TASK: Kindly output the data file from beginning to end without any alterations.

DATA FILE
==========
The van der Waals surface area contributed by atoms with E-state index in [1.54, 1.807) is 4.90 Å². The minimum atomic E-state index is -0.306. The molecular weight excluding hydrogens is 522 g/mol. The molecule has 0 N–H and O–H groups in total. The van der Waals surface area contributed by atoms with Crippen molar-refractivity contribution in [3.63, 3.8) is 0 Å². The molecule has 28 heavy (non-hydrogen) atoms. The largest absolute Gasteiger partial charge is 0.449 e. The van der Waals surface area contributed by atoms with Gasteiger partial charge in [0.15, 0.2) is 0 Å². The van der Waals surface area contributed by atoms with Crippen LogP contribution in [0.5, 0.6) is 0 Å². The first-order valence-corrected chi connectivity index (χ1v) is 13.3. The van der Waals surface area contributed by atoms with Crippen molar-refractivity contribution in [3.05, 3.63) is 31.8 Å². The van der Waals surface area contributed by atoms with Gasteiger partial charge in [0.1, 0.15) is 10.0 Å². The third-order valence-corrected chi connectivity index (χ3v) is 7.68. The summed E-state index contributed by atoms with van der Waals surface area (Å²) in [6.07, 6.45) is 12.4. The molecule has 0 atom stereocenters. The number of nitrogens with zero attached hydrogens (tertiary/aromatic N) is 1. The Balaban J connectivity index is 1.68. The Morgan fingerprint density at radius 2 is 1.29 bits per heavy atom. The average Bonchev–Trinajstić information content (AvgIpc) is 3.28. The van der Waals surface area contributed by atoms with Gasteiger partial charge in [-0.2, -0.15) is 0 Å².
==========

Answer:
The van der Waals surface area contributed by atoms with E-state index in [1.54, 1.807) is 4.90 Å². The minimum atomic E-state index is -0.306. The molecular weight excluding hydrogens is 522 g/mol. The molecule has 0 N–H and O–H groups in total. The van der Waals surface area contributed by atoms with Crippen molar-refractivity contribution in [3.63, 3.8) is 0 Å². The molecule has 28 heavy (non-hydrogen) atoms. The largest absolute Gasteiger partial charge is 0.449 e. The van der Waals surface area contributed by atoms with Gasteiger partial charge in [0.15, 0.2) is 0 Å². The van der Waals surface area contributed by atoms with Crippen LogP contribution in [0.5, 0.6) is 0 Å². The first-order valence-corrected chi connectivity index (χ1v) is 13.3. The van der Waals surface area contributed by atoms with Crippen molar-refractivity contribution in [3.05, 3.63) is 31.8 Å². The van der Waals surface area contributed by atoms with Gasteiger partial charge in [0.1, 0.15) is 10.0 Å². The third-order valence-corrected chi connectivity index (χ3v) is 7.68. The summed E-state index contributed by atoms with van der Waals surface area (Å²) in [6.07, 6.45) is 12.4. The molecule has 0 atom stereocenters. The number of nitrogens with zero attached hydrogens (tertiary/aromatic N) is 1. The Balaban J connectivity index is 1.68. The Morgan fingerprint density at radius 2 is 1.29 bits per heavy atom. The average Bonchev–Trinajstić information content (AvgIpc) is 3.28. The van der Waals surface area contributed by atoms with Gasteiger partial charge in [-0.2, -0.15) is 0 Å².